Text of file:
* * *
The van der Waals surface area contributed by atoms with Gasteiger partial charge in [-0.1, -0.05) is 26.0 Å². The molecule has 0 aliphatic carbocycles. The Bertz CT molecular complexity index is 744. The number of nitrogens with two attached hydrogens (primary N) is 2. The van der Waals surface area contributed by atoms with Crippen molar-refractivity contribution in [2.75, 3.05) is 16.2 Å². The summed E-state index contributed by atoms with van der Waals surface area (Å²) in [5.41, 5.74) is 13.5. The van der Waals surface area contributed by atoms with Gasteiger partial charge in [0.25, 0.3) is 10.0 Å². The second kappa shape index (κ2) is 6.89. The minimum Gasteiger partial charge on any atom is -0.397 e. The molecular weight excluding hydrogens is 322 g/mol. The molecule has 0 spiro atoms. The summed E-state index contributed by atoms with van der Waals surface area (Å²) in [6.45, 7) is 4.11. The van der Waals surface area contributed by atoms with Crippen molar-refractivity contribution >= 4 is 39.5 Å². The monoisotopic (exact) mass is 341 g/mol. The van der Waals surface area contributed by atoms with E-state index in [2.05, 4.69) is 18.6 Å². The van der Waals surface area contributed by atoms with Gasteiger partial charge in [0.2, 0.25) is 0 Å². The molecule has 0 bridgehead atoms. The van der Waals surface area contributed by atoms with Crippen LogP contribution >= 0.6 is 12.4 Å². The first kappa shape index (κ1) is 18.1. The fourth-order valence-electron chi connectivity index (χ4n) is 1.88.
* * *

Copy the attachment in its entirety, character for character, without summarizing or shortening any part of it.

The van der Waals surface area contributed by atoms with Gasteiger partial charge in [-0.1, -0.05) is 26.0 Å². The molecule has 0 aliphatic carbocycles. The Bertz CT molecular complexity index is 744. The number of nitrogens with two attached hydrogens (primary N) is 2. The van der Waals surface area contributed by atoms with Crippen molar-refractivity contribution in [2.75, 3.05) is 16.2 Å². The summed E-state index contributed by atoms with van der Waals surface area (Å²) in [5.41, 5.74) is 13.5. The van der Waals surface area contributed by atoms with Gasteiger partial charge in [0.25, 0.3) is 10.0 Å². The second kappa shape index (κ2) is 6.89. The minimum Gasteiger partial charge on any atom is -0.397 e. The molecular weight excluding hydrogens is 322 g/mol. The molecule has 0 spiro atoms. The summed E-state index contributed by atoms with van der Waals surface area (Å²) in [6.45, 7) is 4.11. The van der Waals surface area contributed by atoms with Crippen molar-refractivity contribution >= 4 is 39.5 Å². The monoisotopic (exact) mass is 341 g/mol. The van der Waals surface area contributed by atoms with E-state index in [2.05, 4.69) is 18.6 Å². The van der Waals surface area contributed by atoms with Gasteiger partial charge in [0.2, 0.25) is 0 Å². The molecule has 0 bridgehead atoms. The van der Waals surface area contributed by atoms with Crippen LogP contribution >= 0.6 is 12.4 Å². The first kappa shape index (κ1) is 18.1. The fourth-order valence-electron chi connectivity index (χ4n) is 1.88.